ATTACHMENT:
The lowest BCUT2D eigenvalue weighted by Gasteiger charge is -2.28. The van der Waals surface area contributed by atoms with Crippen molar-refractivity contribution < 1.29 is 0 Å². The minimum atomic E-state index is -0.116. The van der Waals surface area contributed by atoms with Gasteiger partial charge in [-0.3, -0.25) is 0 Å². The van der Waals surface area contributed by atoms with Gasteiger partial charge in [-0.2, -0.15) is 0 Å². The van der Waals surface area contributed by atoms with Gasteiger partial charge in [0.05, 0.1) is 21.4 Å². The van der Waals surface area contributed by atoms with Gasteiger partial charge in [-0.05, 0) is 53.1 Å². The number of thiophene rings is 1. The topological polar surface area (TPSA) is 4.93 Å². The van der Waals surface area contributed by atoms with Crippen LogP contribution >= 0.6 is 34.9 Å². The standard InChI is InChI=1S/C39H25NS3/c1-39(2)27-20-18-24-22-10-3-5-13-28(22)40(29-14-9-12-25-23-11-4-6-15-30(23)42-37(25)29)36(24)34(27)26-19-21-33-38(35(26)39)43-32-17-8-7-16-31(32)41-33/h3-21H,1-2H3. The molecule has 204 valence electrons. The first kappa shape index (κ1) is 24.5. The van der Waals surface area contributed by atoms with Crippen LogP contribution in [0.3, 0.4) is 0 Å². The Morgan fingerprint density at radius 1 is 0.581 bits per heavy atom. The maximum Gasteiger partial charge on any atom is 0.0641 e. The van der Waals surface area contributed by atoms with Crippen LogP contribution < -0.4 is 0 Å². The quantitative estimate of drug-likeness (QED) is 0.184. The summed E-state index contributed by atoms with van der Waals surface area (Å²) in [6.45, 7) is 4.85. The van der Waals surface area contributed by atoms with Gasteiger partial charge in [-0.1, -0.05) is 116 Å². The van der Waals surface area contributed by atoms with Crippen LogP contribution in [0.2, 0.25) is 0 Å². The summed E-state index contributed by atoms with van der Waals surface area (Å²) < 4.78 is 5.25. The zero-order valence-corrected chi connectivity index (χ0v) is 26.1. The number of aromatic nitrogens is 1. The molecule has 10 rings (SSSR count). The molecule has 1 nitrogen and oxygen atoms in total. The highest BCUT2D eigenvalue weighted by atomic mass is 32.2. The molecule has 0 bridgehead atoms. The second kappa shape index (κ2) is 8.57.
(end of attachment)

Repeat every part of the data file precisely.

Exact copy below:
The lowest BCUT2D eigenvalue weighted by Gasteiger charge is -2.28. The van der Waals surface area contributed by atoms with Crippen molar-refractivity contribution < 1.29 is 0 Å². The minimum atomic E-state index is -0.116. The van der Waals surface area contributed by atoms with Gasteiger partial charge in [-0.3, -0.25) is 0 Å². The van der Waals surface area contributed by atoms with Gasteiger partial charge in [-0.2, -0.15) is 0 Å². The van der Waals surface area contributed by atoms with Gasteiger partial charge in [0.05, 0.1) is 21.4 Å². The van der Waals surface area contributed by atoms with Gasteiger partial charge in [-0.05, 0) is 53.1 Å². The number of thiophene rings is 1. The topological polar surface area (TPSA) is 4.93 Å². The van der Waals surface area contributed by atoms with Crippen LogP contribution >= 0.6 is 34.9 Å². The standard InChI is InChI=1S/C39H25NS3/c1-39(2)27-20-18-24-22-10-3-5-13-28(22)40(29-14-9-12-25-23-11-4-6-15-30(23)42-37(25)29)36(24)34(27)26-19-21-33-38(35(26)39)43-32-17-8-7-16-31(32)41-33/h3-21H,1-2H3. The molecule has 204 valence electrons. The first kappa shape index (κ1) is 24.5. The van der Waals surface area contributed by atoms with Crippen LogP contribution in [0.3, 0.4) is 0 Å². The Morgan fingerprint density at radius 1 is 0.581 bits per heavy atom. The maximum Gasteiger partial charge on any atom is 0.0641 e. The van der Waals surface area contributed by atoms with Crippen LogP contribution < -0.4 is 0 Å². The quantitative estimate of drug-likeness (QED) is 0.184. The summed E-state index contributed by atoms with van der Waals surface area (Å²) in [6.45, 7) is 4.85. The van der Waals surface area contributed by atoms with Gasteiger partial charge in [-0.1, -0.05) is 116 Å². The van der Waals surface area contributed by atoms with Crippen LogP contribution in [0.2, 0.25) is 0 Å². The summed E-state index contributed by atoms with van der Waals surface area (Å²) < 4.78 is 5.25. The zero-order valence-corrected chi connectivity index (χ0v) is 26.1. The number of aromatic nitrogens is 1. The molecule has 10 rings (SSSR count). The molecule has 1 nitrogen and oxygen atoms in total. The highest BCUT2D eigenvalue weighted by atomic mass is 32.2. The molecule has 0 bridgehead atoms. The second kappa shape index (κ2) is 8.57.